Maxspect Gyre XF 350 – Using max 54-watt power use
So the Vortech MP40 QD will use less power and save you about $15 per year in power costs.
Both the MP40 QD and the XF 350 are fully controllable. The new XF 350 controller is compatible with the Maxspect Connect ICV6 control module so you can wirelessly control your pumps using the free Syna-G app from Maxspect. Any combination of pumps can be connected and controlled.
The new MP40 QD is Mobius ready and can be controlled via any smart device using the Mobius app. Mobius is the new command center for Ecotech products. The great thing about it is you don’t even need the internet to control all your Ecotech devices! This is a huge win for the MP40 QD pump.
The MP40 Quiet drive wins controllability.
Mobius APP Control
As far as noise is concerned, they are both equal in my books. I don’t notice a difference in the amount of sound produced by these pumps. They are both silent and can only be heard when you get up very close and put your ear to them. Tests have shown the decibels to be 52 for the MP40 QD at full power and 43 decibels for the Gyre. Both readings were taken right next to the pump. According to the meter, the Gyre is quieter but my ears can’t tell the difference.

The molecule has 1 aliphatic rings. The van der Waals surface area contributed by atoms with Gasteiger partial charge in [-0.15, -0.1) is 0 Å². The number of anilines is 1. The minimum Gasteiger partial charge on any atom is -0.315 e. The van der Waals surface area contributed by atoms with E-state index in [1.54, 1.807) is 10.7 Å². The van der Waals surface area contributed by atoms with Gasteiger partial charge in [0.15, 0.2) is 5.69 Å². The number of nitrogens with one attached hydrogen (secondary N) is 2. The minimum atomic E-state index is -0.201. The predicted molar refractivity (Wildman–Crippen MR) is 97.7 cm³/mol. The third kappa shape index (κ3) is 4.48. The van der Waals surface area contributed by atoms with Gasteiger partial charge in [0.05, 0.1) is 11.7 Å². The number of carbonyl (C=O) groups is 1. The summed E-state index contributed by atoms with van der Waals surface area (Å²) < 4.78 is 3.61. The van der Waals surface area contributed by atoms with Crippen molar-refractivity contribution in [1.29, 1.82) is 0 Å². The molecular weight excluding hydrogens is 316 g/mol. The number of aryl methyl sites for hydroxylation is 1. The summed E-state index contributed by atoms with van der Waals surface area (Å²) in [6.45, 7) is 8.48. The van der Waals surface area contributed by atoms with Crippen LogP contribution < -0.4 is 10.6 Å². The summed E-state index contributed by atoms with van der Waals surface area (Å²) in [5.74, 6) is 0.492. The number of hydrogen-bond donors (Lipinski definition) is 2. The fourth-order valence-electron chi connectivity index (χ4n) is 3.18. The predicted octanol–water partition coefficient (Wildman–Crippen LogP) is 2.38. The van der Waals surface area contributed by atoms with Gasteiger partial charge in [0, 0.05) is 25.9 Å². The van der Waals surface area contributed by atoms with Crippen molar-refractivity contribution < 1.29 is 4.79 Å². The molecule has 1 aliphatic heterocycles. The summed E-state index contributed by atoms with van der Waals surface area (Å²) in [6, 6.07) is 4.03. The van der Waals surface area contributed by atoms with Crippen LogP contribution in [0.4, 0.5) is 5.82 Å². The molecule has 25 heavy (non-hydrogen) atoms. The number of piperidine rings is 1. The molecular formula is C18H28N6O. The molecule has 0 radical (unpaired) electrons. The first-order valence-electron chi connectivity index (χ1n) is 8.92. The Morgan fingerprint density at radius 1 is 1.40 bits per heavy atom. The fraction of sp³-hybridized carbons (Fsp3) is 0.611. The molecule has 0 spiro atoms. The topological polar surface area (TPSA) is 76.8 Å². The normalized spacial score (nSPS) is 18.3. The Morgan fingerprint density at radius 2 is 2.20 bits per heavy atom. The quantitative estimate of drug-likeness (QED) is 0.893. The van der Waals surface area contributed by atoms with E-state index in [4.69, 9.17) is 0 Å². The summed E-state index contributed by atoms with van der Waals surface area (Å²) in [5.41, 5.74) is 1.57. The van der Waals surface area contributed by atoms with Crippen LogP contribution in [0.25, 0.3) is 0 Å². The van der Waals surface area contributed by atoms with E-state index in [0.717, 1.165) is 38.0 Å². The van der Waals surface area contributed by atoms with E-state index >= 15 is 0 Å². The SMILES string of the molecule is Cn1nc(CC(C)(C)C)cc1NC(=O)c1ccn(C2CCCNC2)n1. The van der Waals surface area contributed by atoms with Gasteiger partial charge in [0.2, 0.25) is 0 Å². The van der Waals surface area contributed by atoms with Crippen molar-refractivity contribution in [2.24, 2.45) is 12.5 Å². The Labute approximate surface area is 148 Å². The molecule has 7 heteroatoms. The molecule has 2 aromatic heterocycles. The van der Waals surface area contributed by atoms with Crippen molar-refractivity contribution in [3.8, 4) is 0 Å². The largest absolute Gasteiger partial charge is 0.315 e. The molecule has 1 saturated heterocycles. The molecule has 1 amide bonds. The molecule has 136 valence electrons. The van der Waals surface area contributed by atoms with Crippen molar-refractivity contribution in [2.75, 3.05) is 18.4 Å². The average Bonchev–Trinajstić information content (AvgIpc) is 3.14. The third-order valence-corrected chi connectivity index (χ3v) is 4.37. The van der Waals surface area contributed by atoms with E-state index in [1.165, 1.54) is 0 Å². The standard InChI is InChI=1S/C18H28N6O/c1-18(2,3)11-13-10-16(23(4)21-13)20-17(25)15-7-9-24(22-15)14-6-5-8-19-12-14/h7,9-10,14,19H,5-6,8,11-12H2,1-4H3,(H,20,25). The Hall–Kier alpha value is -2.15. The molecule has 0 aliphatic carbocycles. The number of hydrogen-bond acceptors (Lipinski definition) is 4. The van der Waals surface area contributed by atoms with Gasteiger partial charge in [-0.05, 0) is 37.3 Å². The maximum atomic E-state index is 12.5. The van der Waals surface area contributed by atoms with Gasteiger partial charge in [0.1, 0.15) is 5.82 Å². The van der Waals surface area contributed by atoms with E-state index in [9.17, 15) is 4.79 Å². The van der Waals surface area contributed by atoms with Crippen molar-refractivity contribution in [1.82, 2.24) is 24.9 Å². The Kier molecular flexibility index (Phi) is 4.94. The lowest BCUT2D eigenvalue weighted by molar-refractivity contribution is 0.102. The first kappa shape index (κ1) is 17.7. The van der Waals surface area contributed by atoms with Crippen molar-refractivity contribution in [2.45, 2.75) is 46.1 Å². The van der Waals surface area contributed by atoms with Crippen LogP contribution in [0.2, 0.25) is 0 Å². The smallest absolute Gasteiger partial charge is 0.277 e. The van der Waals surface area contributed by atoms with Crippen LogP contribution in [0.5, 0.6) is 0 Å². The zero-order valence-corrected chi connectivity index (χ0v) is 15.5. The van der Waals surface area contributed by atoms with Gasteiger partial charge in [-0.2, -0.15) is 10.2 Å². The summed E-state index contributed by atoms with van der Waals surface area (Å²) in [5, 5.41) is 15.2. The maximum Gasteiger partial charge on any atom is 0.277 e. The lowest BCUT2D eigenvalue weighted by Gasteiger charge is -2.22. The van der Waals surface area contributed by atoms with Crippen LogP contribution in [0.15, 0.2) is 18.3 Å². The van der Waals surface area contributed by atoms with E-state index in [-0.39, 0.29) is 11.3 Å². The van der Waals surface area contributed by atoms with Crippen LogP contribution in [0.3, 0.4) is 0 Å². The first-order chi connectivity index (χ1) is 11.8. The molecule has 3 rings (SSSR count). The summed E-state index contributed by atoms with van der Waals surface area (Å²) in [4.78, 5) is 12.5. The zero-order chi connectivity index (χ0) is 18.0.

I call it a tie with sound.
The MP40 QD is rated for tank sizes between 50-500 gallons. That’s a huge spread. The Gyre XF 350 is rated for tanks between 80-800 gallons. That’s an even larger spread.
It can be difficult to choose the proper tank size for these pumps. So I did an experiment.
I placed both of these pumps on my 150-gallon aquarium. Both worked great and had plenty of flow for this sized tank.
I then placed both pumps on a 240-gallon tank. I found the MP40 QD to be underpowered for this sized tank and to have suitable water flow, I needed 2 of them.
The Gyre XF 350 provided plenty of water movement and only 1 pump was needed to provide great flow.
So depending on the desired result you are looking for, both pumps will work on larger tanks.
But I give the advantage to the Gyre for tank size.